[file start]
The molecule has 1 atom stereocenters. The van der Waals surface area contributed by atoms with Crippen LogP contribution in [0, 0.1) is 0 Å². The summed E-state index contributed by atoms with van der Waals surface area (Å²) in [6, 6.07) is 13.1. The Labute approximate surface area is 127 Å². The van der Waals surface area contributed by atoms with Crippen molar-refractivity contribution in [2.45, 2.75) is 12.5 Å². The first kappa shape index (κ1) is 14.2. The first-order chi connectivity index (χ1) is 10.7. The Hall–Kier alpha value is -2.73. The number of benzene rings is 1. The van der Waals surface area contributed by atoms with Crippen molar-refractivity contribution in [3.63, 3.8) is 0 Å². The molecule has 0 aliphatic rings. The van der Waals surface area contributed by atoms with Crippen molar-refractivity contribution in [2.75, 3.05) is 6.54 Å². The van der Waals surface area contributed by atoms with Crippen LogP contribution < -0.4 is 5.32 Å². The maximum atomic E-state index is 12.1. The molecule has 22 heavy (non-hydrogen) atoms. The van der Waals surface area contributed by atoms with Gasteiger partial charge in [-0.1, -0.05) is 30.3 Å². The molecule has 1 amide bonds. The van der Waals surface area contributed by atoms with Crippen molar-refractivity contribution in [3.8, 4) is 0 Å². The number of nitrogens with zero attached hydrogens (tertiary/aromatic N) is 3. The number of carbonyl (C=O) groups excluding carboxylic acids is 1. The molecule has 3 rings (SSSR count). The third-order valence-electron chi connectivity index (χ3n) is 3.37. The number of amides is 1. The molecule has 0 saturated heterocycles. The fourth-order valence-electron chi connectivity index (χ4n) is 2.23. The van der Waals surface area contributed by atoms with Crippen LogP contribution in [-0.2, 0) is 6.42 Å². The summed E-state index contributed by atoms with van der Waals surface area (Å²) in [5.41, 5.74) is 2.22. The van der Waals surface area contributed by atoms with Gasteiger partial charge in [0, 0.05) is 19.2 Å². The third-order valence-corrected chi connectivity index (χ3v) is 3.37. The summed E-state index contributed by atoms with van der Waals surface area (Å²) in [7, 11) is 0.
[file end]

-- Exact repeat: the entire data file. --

The molecule has 1 atom stereocenters. The van der Waals surface area contributed by atoms with Crippen LogP contribution in [0, 0.1) is 0 Å². The summed E-state index contributed by atoms with van der Waals surface area (Å²) in [6, 6.07) is 13.1. The Labute approximate surface area is 127 Å². The van der Waals surface area contributed by atoms with Crippen molar-refractivity contribution in [2.45, 2.75) is 12.5 Å². The first kappa shape index (κ1) is 14.2. The first-order chi connectivity index (χ1) is 10.7. The Hall–Kier alpha value is -2.73. The number of benzene rings is 1. The van der Waals surface area contributed by atoms with Crippen molar-refractivity contribution in [3.63, 3.8) is 0 Å². The molecule has 0 aliphatic rings. The van der Waals surface area contributed by atoms with Crippen molar-refractivity contribution in [2.75, 3.05) is 6.54 Å². The van der Waals surface area contributed by atoms with Crippen LogP contribution < -0.4 is 5.32 Å². The maximum atomic E-state index is 12.1. The molecule has 22 heavy (non-hydrogen) atoms. The van der Waals surface area contributed by atoms with Gasteiger partial charge in [-0.1, -0.05) is 30.3 Å². The molecule has 1 amide bonds. The van der Waals surface area contributed by atoms with Crippen molar-refractivity contribution in [3.8, 4) is 0 Å². The number of nitrogens with zero attached hydrogens (tertiary/aromatic N) is 3. The number of carbonyl (C=O) groups excluding carboxylic acids is 1. The molecule has 3 rings (SSSR count). The third-order valence-electron chi connectivity index (χ3n) is 3.37. The number of amides is 1. The molecule has 0 saturated heterocycles. The fourth-order valence-electron chi connectivity index (χ4n) is 2.23. The van der Waals surface area contributed by atoms with Crippen LogP contribution in [-0.2, 0) is 6.42 Å². The summed E-state index contributed by atoms with van der Waals surface area (Å²) in [5.41, 5.74) is 2.22. The van der Waals surface area contributed by atoms with Gasteiger partial charge in [0, 0.05) is 19.2 Å². The third-order valence-corrected chi connectivity index (χ3v) is 3.37. The summed E-state index contributed by atoms with van der Waals surface area (Å²) in [7, 11) is 0.